public virtual IController CreateController(RequestContext requestContext, string controllerName)
    IController controllerInstance = this.CreateControllerInstance(requestContext, controllerName);
    this.PrepareController(controllerInstance, controllerName);
    return controllerInstance;

This method doesn’t do much more than call two other methods – CreateControllerInstance and PrepareController. The main work we’re interested in here is in CreateControllerInstance, so let’s follow along that thread:

protected virtual IController CreateControllerInstance(RequestContext requestContext, string controllerName)
    if (controllerName.EqualsText(this.SitecoreControllerName))
    return this.CreateSitecoreController(requestContext, controllerName);

    if (TypeHelper.LooksLikeTypeName(controllerName))
        Type type = TypeHelper.GetType(controllerName);
        if (type != (Type)null)
            return TypeHelper.CreateObject(type);

    return this.InnerFactory.CreateController(requestContext, controllerName);

So, there are three ways in which Sitecore can choose to instantiate a Controller! This seems a little more involved than Microsoft’s default implementation, but this is Sitecore, so that seems reasonable. Let’s follow down the path of CreateSitecoreController.

protected virtual IController CreateSitecoreController(RequestContext requestContext, string controllerName)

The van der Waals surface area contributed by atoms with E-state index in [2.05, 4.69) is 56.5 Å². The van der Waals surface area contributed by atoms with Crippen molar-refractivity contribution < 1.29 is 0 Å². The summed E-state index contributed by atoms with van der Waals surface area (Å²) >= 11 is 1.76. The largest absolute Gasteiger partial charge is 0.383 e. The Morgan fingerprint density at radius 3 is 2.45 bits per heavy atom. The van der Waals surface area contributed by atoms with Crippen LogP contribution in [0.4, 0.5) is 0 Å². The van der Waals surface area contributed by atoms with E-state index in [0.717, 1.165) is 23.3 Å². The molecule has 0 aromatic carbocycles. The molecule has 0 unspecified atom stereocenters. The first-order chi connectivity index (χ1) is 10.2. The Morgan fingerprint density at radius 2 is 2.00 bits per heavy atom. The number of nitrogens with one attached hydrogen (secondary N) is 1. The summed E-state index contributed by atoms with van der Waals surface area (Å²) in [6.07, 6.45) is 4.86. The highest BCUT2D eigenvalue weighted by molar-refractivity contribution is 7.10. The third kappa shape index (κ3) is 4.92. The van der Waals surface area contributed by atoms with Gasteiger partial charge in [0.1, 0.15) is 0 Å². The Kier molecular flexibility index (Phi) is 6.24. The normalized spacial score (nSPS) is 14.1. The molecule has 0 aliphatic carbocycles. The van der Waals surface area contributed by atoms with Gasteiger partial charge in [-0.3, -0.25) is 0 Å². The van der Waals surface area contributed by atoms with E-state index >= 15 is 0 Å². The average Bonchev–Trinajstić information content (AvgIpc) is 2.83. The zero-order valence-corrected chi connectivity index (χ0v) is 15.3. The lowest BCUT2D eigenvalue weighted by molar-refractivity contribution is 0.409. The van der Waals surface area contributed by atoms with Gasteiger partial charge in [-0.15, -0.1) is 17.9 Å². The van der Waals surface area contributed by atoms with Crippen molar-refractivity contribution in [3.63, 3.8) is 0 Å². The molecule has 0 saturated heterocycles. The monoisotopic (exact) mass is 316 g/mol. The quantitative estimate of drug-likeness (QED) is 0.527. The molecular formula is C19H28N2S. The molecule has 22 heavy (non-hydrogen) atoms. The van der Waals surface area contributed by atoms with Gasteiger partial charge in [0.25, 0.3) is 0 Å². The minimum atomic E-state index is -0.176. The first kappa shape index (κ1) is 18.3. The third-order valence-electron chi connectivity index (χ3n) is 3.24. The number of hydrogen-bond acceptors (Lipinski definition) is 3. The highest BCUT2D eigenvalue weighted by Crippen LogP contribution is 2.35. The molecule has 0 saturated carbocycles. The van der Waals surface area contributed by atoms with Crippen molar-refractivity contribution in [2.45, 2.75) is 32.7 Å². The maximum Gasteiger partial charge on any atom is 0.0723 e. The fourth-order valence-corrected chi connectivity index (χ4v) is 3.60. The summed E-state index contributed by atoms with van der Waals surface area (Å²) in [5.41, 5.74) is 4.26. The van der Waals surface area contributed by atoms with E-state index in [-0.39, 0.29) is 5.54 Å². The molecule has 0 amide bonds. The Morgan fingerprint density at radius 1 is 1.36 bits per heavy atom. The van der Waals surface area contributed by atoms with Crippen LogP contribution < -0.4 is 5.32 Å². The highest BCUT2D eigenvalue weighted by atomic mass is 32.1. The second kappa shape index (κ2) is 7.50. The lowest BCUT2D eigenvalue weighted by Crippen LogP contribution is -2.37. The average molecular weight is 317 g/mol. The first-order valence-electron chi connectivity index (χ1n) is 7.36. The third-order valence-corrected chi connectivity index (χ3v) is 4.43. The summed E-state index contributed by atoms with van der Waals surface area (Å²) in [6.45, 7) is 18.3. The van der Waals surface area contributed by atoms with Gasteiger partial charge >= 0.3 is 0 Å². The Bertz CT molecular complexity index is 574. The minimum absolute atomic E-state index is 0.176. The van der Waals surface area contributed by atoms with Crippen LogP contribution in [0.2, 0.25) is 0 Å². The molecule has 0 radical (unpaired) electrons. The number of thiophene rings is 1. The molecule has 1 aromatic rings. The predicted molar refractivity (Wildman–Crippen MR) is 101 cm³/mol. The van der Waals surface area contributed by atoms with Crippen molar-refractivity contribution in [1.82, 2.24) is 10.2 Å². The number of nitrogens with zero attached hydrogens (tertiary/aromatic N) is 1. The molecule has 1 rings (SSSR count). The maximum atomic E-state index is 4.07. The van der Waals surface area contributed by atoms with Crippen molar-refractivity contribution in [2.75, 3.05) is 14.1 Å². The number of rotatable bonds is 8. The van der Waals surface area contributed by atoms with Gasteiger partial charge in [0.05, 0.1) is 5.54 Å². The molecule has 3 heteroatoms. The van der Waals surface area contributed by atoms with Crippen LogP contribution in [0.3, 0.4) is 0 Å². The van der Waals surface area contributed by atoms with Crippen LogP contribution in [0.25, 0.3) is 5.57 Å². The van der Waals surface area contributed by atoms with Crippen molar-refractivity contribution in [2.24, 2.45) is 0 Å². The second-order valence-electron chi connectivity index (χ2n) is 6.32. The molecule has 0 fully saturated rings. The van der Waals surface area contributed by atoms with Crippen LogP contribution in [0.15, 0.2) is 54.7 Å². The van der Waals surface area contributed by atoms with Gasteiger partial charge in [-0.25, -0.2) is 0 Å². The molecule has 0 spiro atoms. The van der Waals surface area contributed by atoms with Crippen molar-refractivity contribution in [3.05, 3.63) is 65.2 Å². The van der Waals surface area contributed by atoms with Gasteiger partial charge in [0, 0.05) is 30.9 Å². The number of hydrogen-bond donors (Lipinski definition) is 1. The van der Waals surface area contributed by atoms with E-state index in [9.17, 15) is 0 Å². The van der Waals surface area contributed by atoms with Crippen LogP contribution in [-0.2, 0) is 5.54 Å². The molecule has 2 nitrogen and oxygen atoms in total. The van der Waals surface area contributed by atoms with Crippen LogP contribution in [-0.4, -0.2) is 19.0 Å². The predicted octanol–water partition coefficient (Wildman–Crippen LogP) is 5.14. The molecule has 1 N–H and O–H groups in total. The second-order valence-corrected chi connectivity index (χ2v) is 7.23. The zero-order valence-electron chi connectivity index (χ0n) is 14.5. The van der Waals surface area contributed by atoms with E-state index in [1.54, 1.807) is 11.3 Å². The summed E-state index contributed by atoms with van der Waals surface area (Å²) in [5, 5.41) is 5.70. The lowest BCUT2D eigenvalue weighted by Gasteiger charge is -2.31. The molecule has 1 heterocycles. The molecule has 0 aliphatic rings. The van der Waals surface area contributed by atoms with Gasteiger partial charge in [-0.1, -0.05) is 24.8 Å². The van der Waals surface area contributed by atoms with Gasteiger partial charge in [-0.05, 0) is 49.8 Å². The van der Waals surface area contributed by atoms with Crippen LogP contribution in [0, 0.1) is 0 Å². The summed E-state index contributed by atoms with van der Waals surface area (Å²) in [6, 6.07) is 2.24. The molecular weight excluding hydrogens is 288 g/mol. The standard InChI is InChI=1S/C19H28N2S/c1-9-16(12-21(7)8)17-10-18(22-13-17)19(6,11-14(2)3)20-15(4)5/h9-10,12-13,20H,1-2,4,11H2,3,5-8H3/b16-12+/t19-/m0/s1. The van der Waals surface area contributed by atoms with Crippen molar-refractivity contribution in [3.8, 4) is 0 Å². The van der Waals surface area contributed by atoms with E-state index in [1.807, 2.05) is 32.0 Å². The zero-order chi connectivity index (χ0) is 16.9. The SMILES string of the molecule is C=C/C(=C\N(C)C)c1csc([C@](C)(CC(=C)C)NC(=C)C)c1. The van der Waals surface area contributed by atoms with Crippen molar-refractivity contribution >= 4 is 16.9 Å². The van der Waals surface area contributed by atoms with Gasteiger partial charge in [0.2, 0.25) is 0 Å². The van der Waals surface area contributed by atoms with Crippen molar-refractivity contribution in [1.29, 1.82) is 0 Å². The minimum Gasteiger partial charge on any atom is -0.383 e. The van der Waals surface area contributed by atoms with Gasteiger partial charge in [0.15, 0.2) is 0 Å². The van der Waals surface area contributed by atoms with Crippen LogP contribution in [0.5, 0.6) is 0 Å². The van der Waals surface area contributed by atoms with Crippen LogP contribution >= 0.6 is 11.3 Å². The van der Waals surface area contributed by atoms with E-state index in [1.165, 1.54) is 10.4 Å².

IController controller = PipelineService.Get().RunPipeline("mvc.createController", 
        new CreateControllerArgs(requestContext, controllerName), 
        (Func)(args => args.Result));

Ok! We’re now back firmly in Sitecore territory. Here’s where we branch from the way vanilla ASP.NET MVC does things, and how Sitecore handles things. Just like in standard ASP.NET MVC, we have a request context and a Controller name. However, instead of handing it off to GetControllerInstance as we did in DefaultControllerFactory, we call upon a Sitecore Pipeline, called mvc.createController.

This pipeline handles the instantiation of Controller objects by pulling some relevant details from Sitecore:

string controllerName = ((BaseItem) item).get_Item("__Controller");

string actionName = ((BaseItem) item).get_Item("__Controller Action");

Finally, we know which Controller should be used for the Sitecore item being requested (remember? /Products/12345). To handle the actual instantiation of the item, Sitecore gives us two ways to do this, both called from the mvc.createController pipeline:

IController CreateControllerUsingFactory()

IController CreateControllerUsingReflection()

The difference? Well, we can actually invoke another IControllerFactory instance to do the creation work for us. Think of this as Sitecore playing nicely – the SitecoreControllerFactory does only what it needs to, retrieving the details of which controller we need; it then relinquishes control of the actual instantiation of that controller to any other IControllerFactory you want to use. Sitecore wraps this detail up in a ControllerSpecification, however we’ll leave it there for now. This is something we’ll address in another post.

If no ControllerSpecification is given, then we can fall back to good old Reflection to create our instance.

I hope you’ve enjoyed this peek into the workings of Sitecore MVC. There’s plenty more to be discovered, so happy digging!